A (John): If you’re saying you need to present to the board and you’re new to compliance, that might be something to raise to the board and be like, “Hey, you know, I’m new to compliance, too. We might wanna hire someone with experience because you should have someone who knows what they’re doing so that we don’t run into problems. Maybe we should have a dedicated BSA officer or an MLRO who’s done this before. Or maybe we should, you know, get a firm in here to just do an analysis to see, like, what training needs we have, a training needs assessment.”


That might be helpful, particularly if you’re small because you don’t wanna get in over your head, right? Particularly if you’re brand new to compliance. Just get the tools you need and keep in mind that if you’re in the role of a BSA officer, it’s a statutory requirement that you have the resources you need to do your job. That includes training and personnel. So, never be afraid to ask for help whether it’s internal or external.


Q: In big banks, fixing the current gaps in compliance technology needs a huge budget for multi-year projects. How do you get a budget?


A (John): That is the big challenge, right? It’s about how you present it. That’s a leadership skill of really how you’re presenting project plans.


You may want to start with “Listen, we’re this huge bank, we’ve been doing this for a number of years, but everything’s antiquated, we wanna move to this thing, we’re gonna need 20 days, we’re gonna need a consulting firm,” you need to come up with a really good presentation for that. Because if the whole board subscribes to, “If it ain’t broke, don’t fix it,” they’re not gonna invest in it. Start bringing things up.


You can be like, “Hey, you know, we’ve noticed that our system’s really antiquated, and this is the impact.” Next meeting, “You know, our systems are still antiquated, we really wanna get a solution, and we’re starting to look at these solutions. Hey, we have this initial plan, I wanna bring it to you.” The squeaky wheel gets the grease, right?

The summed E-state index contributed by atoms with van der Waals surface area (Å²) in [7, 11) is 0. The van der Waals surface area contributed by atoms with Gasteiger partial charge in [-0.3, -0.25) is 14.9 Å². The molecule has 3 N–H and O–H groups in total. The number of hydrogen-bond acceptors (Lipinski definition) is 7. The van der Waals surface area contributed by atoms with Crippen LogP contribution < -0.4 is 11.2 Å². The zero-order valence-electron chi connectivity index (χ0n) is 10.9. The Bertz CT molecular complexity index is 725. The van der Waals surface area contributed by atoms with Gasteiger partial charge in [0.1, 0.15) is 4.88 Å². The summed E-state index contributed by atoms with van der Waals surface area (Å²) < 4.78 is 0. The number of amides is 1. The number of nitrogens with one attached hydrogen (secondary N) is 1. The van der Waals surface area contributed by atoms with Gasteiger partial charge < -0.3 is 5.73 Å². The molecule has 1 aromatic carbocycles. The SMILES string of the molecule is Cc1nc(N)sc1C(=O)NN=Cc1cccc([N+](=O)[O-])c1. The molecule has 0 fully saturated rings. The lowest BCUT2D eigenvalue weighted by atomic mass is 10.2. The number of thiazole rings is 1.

You wanna have this relationship where they see the need because you’ve demonstrated it over time. Or if you’re able to link, “Listen, you know, the last four board meetings, we realized we have these five issues. They’re all linked by this common cause, antiquated systems, or lack of investment technology. Here’s our grand plan for how we’re gonna fix it.”


And things can be expensive. TransferWise is very thrifty. We try and have the lowest costs for our customers, which means we have to often build things in-house and really shoestring budget it. If you’re looking at any big project, and I always say this, my old consultant friends might not like me for saying this but get competitive bids.


We had a small engagement with compliance recently at TransferWise, we had a number of bids for the project, and the price range varied wildly for the same amount of work, beyond wildly.


Just because you’ve used one vendor for 20 years doesn’t mean they should be your vendor for the next 20 years. Always be open to checking new things. Always be open to seeing what other solutions are out there. Technology changes overnight. What was good for you yesterday might not be good for you three years from now.


So, look at your costs, get competitive bids, and communicate your needs ahead of time. That leads to a better marriage and a better relationship with senior leadership.